Made in Krita

10 Oct 2017

I enrolled in “Computer Graphics Art”, a Photoshop class at my secondary school. The course description available online was sufficiently vague that I did not know beyond a reasonable doubt that it was focused on proprietary software. Once this became apparent on the first day of school, I sent an email to the teacher explaining my dilemma:

Hi Ms. [Last name],

I’m excited for your Computer Graphics Art class. Maybe I’m not so great colouring between the lines, but I’m [a] lot stronger behind a monitor! I’m looking forward to growing my skills in digital art this year.

Outside of school, I’m an activist for free (libre) software (free as in freedom, not as in price). Free software is software that anyone is free to use, study, modify, and redistribute. I have a large number of programs under a free license and have been involved in a number of larger scale efforts for software freedom.

For these reasons, it’s ethically important to me to use free software when possible. I realised during today’s introduction that this class is based around Photoshop, a proprietary program. I know I’m going to learn a lot in this class, and I want to make sure I’m learning how to use a free program, so I’ll be able to use my skills when I make art on my own in the future.

If I bring my own laptop and tablet loaded with the programs Krita and Inkscape, which are comparable to Adobe Photoshop and Illustrator respectively, would it be possible to complete the assignments? I have experience with a wide variety of programs, including these, and I won’t require technical assistance to use them.

I truly appreciate your understanding,


A few hours later (!), I was pleasantly surprised to receive a response: it was okay!

If anyone else is in a similar position, I encourage you to talk to your teacher about the software requirements. Sometimes they cannot or will not support your use of free software, particularly if it’s incidental to the course as opposed to the material itself. (You will have a particularly hard time avoiding programs like Google Docs or the various proprietary “learning management systems”). Still, teachers are rarely the enemy; as long as you are polite and reasonable, you have a shot at defending free software! Education (not threats) go a long way.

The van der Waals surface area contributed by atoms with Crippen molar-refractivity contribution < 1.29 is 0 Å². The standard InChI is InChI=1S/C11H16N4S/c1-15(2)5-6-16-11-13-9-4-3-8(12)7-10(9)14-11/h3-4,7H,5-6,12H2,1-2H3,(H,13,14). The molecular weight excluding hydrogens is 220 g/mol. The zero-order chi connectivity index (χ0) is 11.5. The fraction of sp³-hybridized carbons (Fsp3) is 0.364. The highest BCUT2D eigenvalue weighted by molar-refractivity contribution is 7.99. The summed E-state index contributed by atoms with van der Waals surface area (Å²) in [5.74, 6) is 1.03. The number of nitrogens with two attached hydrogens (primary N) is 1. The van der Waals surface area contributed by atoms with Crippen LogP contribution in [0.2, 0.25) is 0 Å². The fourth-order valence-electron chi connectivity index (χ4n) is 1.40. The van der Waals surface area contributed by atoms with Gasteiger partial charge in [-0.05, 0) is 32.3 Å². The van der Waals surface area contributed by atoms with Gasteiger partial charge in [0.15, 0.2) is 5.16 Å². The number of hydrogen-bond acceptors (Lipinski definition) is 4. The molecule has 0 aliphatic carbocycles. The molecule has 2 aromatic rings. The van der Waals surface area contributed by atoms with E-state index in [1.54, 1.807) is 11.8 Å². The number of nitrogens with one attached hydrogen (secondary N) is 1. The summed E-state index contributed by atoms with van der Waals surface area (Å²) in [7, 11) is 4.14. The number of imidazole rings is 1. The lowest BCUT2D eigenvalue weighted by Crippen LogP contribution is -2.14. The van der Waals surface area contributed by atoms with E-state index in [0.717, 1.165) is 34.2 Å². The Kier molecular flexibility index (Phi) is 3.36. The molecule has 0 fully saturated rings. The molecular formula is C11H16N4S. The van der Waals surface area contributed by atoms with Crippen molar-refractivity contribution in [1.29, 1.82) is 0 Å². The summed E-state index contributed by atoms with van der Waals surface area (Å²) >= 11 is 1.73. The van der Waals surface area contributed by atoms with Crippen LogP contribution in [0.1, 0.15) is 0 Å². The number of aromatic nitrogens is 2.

About two months have passed since beginning the class. In addition to my Krita knowledge and my newfound love for art, I have a growing collection of artworks made entirely with free software. Of course, they are released under the CC BY-SA as always. Sharing encouraged!

Since then, I have brought my laptop running GNU/Linux to class each day and refrained from using the school computers. I have, as promised, been completing the assignments in Krita. Ironically, as a result I am more or less clueless in Photoshop, although I am quite comfortable in both Krita and Inkscape.

Without further ado…

“Water”. Krita.
“Pixel Snow”. Krita.
“Trido”. Paper, Krita, Inkscape.
“N e i g h”. Krita, Synfig. Traced from photograph by Ealdgyth, originally CC BY-SA 3.0. Partial walk cycle from set of photographs by Eadweard Muybridge, public domain.
“Filters”. Krita.

More art to follow, including .kra and .svg for the above pieces!

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